and underexposed it. I then combined them with HDR software, and wound
up with a perfectly exposed and blended, compromise photo.

Personally, I still like the image below better. I like the “pop”!
1Copy of DSC_0136

Clean backgrounds in wildlife images, or in this case a relatively
clean background, can “make the case” for your center of interest of a
photo, which in this case is a displaying male Red-winged Blackbird.

The actual background here is a series of marsh/prairie grasses, of
varying contrasts (light and dark), and colors. A 500mm lens used wide
open with an aperture of f4, allowed me to get the picture I wanted,
keeping the grasses out of focus, soft and unobtrusive. That narrow
aperture also gave me the opportunity to shoot with a shutter speed of
1/1000th of a second. That stopped bird movement, and camera shake.
In a case like this, on the money focus with the bird’s face and
red/yellow epaulet, was essential.
2BongMay2014 008

Similar issues evolved with this Whitetail Prairie Dog among
prairie flowers, in the northern high plateau of the Rocky Mountains.

This time f5, and a shutter speed of 1/500th of a second, made
everything a little more dicey, but doable.

I made some pictures at this locale, with Prairie Dogs and the close
grasses on this side of the critter in focus. That works as well,
but might be a little less artistic than this rendition.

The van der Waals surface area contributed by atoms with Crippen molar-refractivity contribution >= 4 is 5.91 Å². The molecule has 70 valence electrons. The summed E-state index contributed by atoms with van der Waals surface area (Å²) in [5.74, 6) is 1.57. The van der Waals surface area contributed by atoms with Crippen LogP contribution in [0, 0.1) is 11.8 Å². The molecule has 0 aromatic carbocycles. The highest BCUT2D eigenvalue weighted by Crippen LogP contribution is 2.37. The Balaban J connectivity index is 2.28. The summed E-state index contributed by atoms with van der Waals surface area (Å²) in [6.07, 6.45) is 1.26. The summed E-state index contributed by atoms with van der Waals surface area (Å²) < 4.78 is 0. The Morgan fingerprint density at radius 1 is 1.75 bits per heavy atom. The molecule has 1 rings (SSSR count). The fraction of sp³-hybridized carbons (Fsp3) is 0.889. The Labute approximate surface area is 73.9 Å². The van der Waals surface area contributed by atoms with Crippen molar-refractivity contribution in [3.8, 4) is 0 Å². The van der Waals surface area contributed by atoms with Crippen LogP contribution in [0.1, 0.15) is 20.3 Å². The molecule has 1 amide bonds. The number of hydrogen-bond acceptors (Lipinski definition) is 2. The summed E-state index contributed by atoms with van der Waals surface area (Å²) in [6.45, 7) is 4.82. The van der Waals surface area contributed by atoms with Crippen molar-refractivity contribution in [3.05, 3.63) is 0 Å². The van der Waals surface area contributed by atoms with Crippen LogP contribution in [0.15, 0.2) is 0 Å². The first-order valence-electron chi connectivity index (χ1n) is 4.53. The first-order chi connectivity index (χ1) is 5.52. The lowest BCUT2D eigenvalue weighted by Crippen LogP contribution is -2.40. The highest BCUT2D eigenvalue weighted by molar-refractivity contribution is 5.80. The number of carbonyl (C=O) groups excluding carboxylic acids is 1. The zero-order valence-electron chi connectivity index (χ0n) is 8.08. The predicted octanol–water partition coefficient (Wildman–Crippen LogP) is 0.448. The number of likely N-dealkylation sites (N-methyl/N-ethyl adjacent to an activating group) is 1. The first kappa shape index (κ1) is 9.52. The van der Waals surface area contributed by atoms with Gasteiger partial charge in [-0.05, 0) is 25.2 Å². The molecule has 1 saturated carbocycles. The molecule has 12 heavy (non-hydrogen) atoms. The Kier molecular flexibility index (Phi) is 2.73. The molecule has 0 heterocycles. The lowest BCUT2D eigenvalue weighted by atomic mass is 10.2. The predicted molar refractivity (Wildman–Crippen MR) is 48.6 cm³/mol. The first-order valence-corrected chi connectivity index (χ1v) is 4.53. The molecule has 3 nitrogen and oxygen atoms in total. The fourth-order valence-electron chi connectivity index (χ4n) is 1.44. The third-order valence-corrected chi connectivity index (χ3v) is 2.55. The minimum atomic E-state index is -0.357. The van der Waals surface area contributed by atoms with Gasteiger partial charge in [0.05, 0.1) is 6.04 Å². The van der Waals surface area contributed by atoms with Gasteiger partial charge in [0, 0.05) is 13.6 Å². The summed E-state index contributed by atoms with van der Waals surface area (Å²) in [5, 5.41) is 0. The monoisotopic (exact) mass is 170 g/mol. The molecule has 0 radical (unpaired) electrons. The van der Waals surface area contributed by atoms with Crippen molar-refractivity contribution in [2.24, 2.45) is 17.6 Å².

3DinoANWR 049

One of the mistakes (my opinion) that new wildlife photographers make,
especially with little critters (yes they are wildlife too) like
dragonflies, is the seeming need to get every part of the subject in
the picture frame, and sharp.

Now do understand, if you are shooting for a book, especially a field
guide, you need to get the entire critter, with enough depth of field
and overall crispness, to have the whole animal sharp, as to ID it
properly. I have made innumerable numbers of such pictures. When you
begin to “create” imagery for yourself, or for fine art, worry about
making images that say what you want them to say, not what the majority of
the rest of the world might want.

I do believe, these images which were both made with a 75-300mm macro
zoom set at 300mm, are both un-cropped after the fact. In other words,
I moved physically in in and out when I was making the photos, in an
effort to get two different looks at the subject.  I definitely prefer the bigger crop of the second image.

4KBdfly 081

5KBdfly 080

This is a very old image made on film. It was copied into the digital